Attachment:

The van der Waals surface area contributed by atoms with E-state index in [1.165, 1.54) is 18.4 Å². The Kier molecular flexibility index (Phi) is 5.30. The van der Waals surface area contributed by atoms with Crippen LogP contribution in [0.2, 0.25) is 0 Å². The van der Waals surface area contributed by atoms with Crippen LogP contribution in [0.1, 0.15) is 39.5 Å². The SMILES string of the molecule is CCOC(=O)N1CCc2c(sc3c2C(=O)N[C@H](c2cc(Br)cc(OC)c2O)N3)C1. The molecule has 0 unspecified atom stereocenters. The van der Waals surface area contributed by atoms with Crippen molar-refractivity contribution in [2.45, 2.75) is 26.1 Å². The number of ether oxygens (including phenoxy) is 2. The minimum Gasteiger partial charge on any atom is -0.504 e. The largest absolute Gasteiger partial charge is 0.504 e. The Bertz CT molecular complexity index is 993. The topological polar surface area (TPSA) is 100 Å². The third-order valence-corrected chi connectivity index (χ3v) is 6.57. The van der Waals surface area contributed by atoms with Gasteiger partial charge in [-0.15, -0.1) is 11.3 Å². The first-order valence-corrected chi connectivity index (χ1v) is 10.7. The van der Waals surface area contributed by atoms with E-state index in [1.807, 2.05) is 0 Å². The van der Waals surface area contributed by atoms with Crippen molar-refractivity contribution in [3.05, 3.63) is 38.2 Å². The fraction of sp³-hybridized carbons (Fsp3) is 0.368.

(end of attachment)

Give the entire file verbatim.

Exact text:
The van der Waals surface area contributed by atoms with E-state index in [1.165, 1.54) is 18.4 Å². The Kier molecular flexibility index (Phi) is 5.30. The van der Waals surface area contributed by atoms with Crippen LogP contribution in [0.2, 0.25) is 0 Å². The van der Waals surface area contributed by atoms with Crippen LogP contribution in [0.1, 0.15) is 39.5 Å². The SMILES string of the molecule is CCOC(=O)N1CCc2c(sc3c2C(=O)N[C@H](c2cc(Br)cc(OC)c2O)N3)C1. The molecule has 0 unspecified atom stereocenters. The van der Waals surface area contributed by atoms with Crippen molar-refractivity contribution in [2.45, 2.75) is 26.1 Å². The number of ether oxygens (including phenoxy) is 2. The minimum Gasteiger partial charge on any atom is -0.504 e. The largest absolute Gasteiger partial charge is 0.504 e. The Bertz CT molecular complexity index is 993. The topological polar surface area (TPSA) is 100 Å². The third-order valence-corrected chi connectivity index (χ3v) is 6.57. The van der Waals surface area contributed by atoms with Gasteiger partial charge in [-0.15, -0.1) is 11.3 Å². The first-order valence-corrected chi connectivity index (χ1v) is 10.7. The van der Waals surface area contributed by atoms with E-state index in [1.807, 2.05) is 0 Å². The van der Waals surface area contributed by atoms with Crippen molar-refractivity contribution in [3.05, 3.63) is 38.2 Å². The fraction of sp³-hybridized carbons (Fsp3) is 0.368.